Bill Patton

With the publication of The Athlete Centered Coach, Bill Patton is working hard to influence sports culture globally. There is a revolution going on in coaching, and Bill has always colored outside the lines, so he is ready for new lines to be drawn. He used to take his toys apart to see how they worked. He turned those experiences into a strength. Now he creates innovative templates so that others can build on success and make it their own. 

 

He is most proud of winning an NCS Championship and becoming a published author for the first time. Once when trying to speak another language to a player, he thought he was asking if she was embarrassed, but he used the word for pregnant. That got sorted out later.

 

Bill Patton is Tennis Professional and is currently coaching his 10th different high school with 30+ years of experience in the field. He has coached at several schools with many great results. Mainly, the players had a great time maximizing their games and playing on the teams. He is now featured on coachtube.com, with three different tennis courses.

Bill and his business partner Styrling Strother have started USATennisCoach, LLC, which trains, certifies, mentors, and collaborates with high school tennis coaches.

Bill, a Maverick Leader, is co-founder of USATennisCoachl, a Catalyst for Omni Athlete: The Future of Sport, a PTR and MTM Professional.

TCB Extreme Banner.jpg
PTR-AdR2.jpg

7 Ways to Grow Tennis with Visual Training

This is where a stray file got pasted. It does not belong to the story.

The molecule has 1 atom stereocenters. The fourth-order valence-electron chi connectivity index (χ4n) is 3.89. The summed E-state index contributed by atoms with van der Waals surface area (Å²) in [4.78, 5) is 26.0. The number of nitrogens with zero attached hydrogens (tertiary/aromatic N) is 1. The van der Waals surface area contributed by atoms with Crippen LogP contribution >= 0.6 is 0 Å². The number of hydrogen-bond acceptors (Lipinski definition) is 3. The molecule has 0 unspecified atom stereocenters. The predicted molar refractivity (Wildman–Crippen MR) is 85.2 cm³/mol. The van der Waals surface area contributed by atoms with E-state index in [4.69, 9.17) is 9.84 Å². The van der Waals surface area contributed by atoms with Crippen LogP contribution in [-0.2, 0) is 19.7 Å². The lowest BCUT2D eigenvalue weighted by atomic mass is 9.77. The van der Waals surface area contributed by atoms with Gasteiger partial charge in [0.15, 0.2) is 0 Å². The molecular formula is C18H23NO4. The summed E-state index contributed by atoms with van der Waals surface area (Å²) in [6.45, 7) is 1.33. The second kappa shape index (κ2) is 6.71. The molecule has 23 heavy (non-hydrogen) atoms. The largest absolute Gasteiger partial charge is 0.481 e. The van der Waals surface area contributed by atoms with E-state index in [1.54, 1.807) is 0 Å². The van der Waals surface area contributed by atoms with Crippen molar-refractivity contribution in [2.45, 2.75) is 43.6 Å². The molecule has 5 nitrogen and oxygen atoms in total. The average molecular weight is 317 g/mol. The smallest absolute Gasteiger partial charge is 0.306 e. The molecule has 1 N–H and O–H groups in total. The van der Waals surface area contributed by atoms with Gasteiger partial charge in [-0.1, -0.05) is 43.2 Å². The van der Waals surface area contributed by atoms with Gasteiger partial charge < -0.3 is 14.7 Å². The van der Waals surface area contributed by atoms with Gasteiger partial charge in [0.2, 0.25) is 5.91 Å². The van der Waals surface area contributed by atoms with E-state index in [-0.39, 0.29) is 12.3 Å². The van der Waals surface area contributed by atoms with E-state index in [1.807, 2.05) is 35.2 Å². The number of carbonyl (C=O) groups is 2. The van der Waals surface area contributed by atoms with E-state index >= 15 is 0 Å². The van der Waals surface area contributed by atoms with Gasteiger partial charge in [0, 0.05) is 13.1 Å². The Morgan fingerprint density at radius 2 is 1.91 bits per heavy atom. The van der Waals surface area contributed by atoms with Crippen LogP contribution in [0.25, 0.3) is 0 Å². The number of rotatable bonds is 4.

By Bill Patton

 

Visual Skills Are Crucial and Rarely Taught

 

Visual Skills in Tennis are the most crucial and most neglected in helping players to begin to play matches or ascend higher than a 4.0 level.  They are also deeply connected to mental and emotional competencies. There are two major problems in our sport. A large percentage of people who would love to play the game, come to it without adequate visual competency. Sadly, the use of the phrases ‘Watch the Ball’, or ‘Keep Your Eye on The Ball’ do not solve players' issues. Players who have challenges sighting the ball then have a less than ideal experience in meeting the game, and thus they soon leave, unsatisfied. Tennis is too hard for those without trained visual ability. Some players quit, or live lives of quiet desperation, because they get to a certain level, and don’t seem to be able to get over the hump, even though they have the athleticism to play much better. If those people learned how to use their eyes, they likely would have a much better chance to move from 4.0 to 4.5, instead of beginning to plot how to win a 3.5 National Championship.  I hope we all agree that it’s better for better players to matriculate up, populating the upper levels of the game, rather than sandbagging, which creates a difficult and frustrating glut, especially at the 3.0 and 3.5 levels. Vic Braden famously said, ‘If there are no 4.5s at your club, it’s your fault.’  How can better visual skills enable new players to succeed, and good players to become great?

 

Visual Training for Tennis Book and Online Course